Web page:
I left my husband because he wouldn’t read the stories that consumed me. OK, there was more to it than that—marriages rarely dissolve over just one issue. But it was a big issue for me.
My mother—who had herself been a single mother of two toddlers (my brother and I) and knew about such things—warned me that my writing time would evaporate if I left my husband. I’d have to do everything on my own. I’d have to go back to work. I’d have more than a little bit of stress. I told her she was wrong—of course I’d still find time to write, and besides, I didn’t plan on being single for very long.
I left my husband and wrote and worked and started school and dropped out of school again and wrote some more. And then I ran out of words.
For about two years, I couldn’t bring myself to write much of anything besides text messages and Facebook posts. You could say I was journaling, except the receptacle wasn’t a Word file but a cell phone, and most of the words I wrote were lost as I broke cell phone after cell phone—a total of six in my first year as a single mama.
The few essays I wrote in those years were tangential monstrosities, one idea chasing the next off into the sunset like poorly-behaved dogs, never returning to the place they began. They were pretty representative of my attention span at the time, but they weren’t good writing. The world did not miss out by my discontinuing work on them in any way shape or form.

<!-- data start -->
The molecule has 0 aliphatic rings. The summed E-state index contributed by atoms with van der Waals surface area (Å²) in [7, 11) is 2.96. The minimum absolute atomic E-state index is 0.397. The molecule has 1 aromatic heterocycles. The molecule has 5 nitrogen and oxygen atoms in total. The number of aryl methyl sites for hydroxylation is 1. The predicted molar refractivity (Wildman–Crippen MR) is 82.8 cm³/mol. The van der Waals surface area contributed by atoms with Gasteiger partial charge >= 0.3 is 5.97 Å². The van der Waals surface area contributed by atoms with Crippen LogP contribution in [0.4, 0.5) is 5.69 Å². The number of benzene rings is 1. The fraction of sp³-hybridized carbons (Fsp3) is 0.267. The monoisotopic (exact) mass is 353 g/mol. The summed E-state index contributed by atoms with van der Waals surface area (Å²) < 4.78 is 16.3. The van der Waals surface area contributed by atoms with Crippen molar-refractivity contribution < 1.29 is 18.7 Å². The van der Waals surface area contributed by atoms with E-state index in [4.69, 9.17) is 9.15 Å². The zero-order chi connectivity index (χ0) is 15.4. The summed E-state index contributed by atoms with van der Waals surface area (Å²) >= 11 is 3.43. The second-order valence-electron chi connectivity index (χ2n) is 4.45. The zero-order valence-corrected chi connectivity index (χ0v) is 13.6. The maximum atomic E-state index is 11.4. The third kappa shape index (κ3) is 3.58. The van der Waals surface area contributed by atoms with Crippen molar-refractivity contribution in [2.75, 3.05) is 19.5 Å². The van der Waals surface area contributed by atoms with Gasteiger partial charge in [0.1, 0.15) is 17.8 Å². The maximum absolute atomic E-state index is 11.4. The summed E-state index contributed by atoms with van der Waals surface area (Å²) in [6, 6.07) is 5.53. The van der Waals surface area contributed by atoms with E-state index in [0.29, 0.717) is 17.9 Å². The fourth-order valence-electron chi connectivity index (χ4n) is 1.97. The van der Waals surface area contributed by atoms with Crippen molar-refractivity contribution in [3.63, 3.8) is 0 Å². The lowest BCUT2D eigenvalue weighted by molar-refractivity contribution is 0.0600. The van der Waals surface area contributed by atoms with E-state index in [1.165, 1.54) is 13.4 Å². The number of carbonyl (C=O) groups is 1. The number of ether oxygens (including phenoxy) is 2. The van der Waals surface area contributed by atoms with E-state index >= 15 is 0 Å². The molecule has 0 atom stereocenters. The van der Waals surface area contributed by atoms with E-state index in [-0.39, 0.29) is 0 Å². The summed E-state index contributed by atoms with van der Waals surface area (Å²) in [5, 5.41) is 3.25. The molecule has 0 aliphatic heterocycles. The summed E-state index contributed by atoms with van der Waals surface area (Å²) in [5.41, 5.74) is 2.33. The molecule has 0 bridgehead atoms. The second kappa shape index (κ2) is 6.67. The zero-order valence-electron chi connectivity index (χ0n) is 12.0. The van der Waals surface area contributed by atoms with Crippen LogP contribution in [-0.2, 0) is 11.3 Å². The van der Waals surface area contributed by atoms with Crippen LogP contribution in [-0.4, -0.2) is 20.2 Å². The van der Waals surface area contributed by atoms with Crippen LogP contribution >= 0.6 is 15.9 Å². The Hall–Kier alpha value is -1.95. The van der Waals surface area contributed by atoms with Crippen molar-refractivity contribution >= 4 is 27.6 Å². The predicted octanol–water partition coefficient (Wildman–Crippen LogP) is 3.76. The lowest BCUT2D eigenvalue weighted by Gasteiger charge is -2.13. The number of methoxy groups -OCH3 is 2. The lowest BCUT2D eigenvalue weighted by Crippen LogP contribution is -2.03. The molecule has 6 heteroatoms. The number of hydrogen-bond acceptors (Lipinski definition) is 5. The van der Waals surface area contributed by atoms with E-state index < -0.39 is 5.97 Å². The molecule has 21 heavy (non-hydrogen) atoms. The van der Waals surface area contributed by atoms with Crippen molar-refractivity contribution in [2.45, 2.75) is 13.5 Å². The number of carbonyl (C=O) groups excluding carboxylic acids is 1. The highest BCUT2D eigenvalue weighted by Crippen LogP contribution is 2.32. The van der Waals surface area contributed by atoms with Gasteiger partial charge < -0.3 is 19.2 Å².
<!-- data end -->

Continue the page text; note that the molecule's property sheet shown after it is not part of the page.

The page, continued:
I needed to get my own head together before I could write anything coherent. You see, I met my first husband when I was 18, married him at 20, divorced him at 26. I was single for only 9 months before meeting my next ex-husband-to-be. I spent fifteen years (cumulatively) married to two different men, and now that I was single again, I had to find my way back to my authentic self. I had to find out who I was when I was alone, and I had to figure out how to balance being a mother with being a human person with passions and needs of my own.
I had never really been alone before, and now I had two children in diapers relying on me to keep everyone alive and relatively happy. And I did—I found a house with my parents’ help. I took a job that didn’t pay well but that I enjoyed and was good at. I kept my children alive and we played zoo animals and Thomas trains and made things out of playdoh. I was creating the life I wanted, but I wasn’t writing.
When I started writing again, I had more focus. My circling thoughts still ran off but now they came back around to their starting point eventually.
I embraced the chaos that was my life in short blog posts, and I made myself post three times a week no matter what. From there, I was off and running. I finished my undergrad degree, sat down and wrote 300 pages about my first marriage, realized they were crap and threw them away. I went to grad school, where I wrote even more and I started to get better at it. I started writing things worth reading.
The chaos is mostly under control—OK, that’s a stretch—I’m still me, after all. But I’m happily managing a balance between writing and children and personhood. Two years wasn’t that long in the scheme of things, and all of us—including my stories—are better for it.
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